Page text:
Bank of America Corp. said Wednesday it will restate its earnings going back to 2002, resulting in a net gain of $345 million at the nation’s second-largest bank.

Bank of America said the restatement adjusted the accounting of derivative transactions, which are used to offset volatility in interest rates and foreign currency. The restatements include quarterly and annual periods in 2002 through 2005, the bank said.

The revisions were made to meet reporting requirements by federal regulators, the Charlotte, N.C.-based bank said.

Bank of America joins companies including Fannie Mae in acknowledging some transactions didn’t comply with Statement of Financial Accounting Standards 133, which governs the use of interest-rate swaps and other derivatives.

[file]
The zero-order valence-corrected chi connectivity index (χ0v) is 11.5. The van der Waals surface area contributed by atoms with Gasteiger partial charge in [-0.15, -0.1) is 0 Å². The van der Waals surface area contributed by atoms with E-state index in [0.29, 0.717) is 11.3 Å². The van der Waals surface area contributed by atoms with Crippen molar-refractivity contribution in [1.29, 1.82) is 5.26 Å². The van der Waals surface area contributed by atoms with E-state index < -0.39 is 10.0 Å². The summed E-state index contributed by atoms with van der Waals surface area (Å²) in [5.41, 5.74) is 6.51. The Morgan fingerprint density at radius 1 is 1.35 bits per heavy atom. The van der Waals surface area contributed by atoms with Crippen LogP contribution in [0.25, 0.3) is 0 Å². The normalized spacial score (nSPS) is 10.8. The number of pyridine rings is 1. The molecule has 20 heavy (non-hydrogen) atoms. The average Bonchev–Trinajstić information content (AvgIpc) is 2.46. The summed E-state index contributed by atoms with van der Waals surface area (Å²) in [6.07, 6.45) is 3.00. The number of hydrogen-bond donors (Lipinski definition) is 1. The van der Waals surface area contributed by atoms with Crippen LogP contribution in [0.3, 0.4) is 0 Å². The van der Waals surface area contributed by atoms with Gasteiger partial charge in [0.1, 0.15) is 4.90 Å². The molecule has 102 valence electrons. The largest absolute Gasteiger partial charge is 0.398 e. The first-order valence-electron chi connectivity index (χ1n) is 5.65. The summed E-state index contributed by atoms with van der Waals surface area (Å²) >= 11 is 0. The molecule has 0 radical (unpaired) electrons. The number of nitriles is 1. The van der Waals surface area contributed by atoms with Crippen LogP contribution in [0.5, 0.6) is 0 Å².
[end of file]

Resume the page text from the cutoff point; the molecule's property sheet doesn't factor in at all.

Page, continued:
“The interpretations of how to apply SFAS 133, a quite complex standard, continue to evolve,” Alvaro de Molina, Bank of America chief financial officer, Alvaro de Molina, said in a statement.

A review connected with the standard also found problems with the bank’s internal controls for hedge accounting. The bank said the problems have been remedied and regulators informed.

Bank of America said the changes would cause shareholders’ equity to be adjusted upward by $308 million, or less than 1 percent.

Shares of Bank of America rose 42 cents to $44.97 in morning trading today on the New York Stock Exchange.

SFAS 133 is at the heart of the pending restatement of an estimated $11 billion at Fannie Mae, the biggest provider of mortgage financing, media reports said.

Fannie Mae’s federal regulator found the company’s use of interest-rate swaps, swaptions and interest-rate cap contracts failed to show the derivatives qualified for treatment as “perfectly effective” hedges, in which any loss in an underlying asset’s value is offset by an equal gain in the derivative, according to reports.

Fannie’s stock has been plagued by the company’s accounting problems, which are still under investigation and will likely lead to a profit restatement of as much as $11 billion.

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